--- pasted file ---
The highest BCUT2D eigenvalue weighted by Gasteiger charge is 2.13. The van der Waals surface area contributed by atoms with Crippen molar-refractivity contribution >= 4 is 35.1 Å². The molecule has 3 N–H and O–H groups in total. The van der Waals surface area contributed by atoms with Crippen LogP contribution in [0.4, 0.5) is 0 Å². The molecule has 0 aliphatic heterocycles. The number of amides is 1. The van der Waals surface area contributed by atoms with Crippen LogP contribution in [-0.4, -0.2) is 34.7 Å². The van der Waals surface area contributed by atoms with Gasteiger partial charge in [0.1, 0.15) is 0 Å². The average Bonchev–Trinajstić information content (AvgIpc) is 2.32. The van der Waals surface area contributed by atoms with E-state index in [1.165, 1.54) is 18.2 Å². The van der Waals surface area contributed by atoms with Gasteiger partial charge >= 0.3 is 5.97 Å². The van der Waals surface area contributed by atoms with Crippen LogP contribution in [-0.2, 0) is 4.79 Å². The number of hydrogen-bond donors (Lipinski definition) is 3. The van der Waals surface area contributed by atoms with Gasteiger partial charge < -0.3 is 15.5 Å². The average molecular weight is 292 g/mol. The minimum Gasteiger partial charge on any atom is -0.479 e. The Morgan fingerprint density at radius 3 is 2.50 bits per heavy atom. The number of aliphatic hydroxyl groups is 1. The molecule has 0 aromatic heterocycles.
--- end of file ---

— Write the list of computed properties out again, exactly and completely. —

The highest BCUT2D eigenvalue weighted by Gasteiger charge is 2.13. The van der Waals surface area contributed by atoms with Crippen molar-refractivity contribution >= 4 is 35.1 Å². The molecule has 3 N–H and O–H groups in total. The van der Waals surface area contributed by atoms with Crippen LogP contribution in [0.4, 0.5) is 0 Å². The molecule has 0 aliphatic heterocycles. The number of amides is 1. The van der Waals surface area contributed by atoms with Crippen LogP contribution in [-0.4, -0.2) is 34.7 Å². The van der Waals surface area contributed by atoms with Gasteiger partial charge in [0.1, 0.15) is 0 Å². The average Bonchev–Trinajstić information content (AvgIpc) is 2.32. The van der Waals surface area contributed by atoms with E-state index in [1.165, 1.54) is 18.2 Å². The van der Waals surface area contributed by atoms with Gasteiger partial charge >= 0.3 is 5.97 Å². The van der Waals surface area contributed by atoms with Crippen LogP contribution in [-0.2, 0) is 4.79 Å². The number of hydrogen-bond donors (Lipinski definition) is 3. The van der Waals surface area contributed by atoms with Gasteiger partial charge < -0.3 is 15.5 Å². The average molecular weight is 292 g/mol. The minimum Gasteiger partial charge on any atom is -0.479 e. The Morgan fingerprint density at radius 3 is 2.50 bits per heavy atom. The number of aliphatic hydroxyl groups is 1. The molecule has 0 aromatic heterocycles.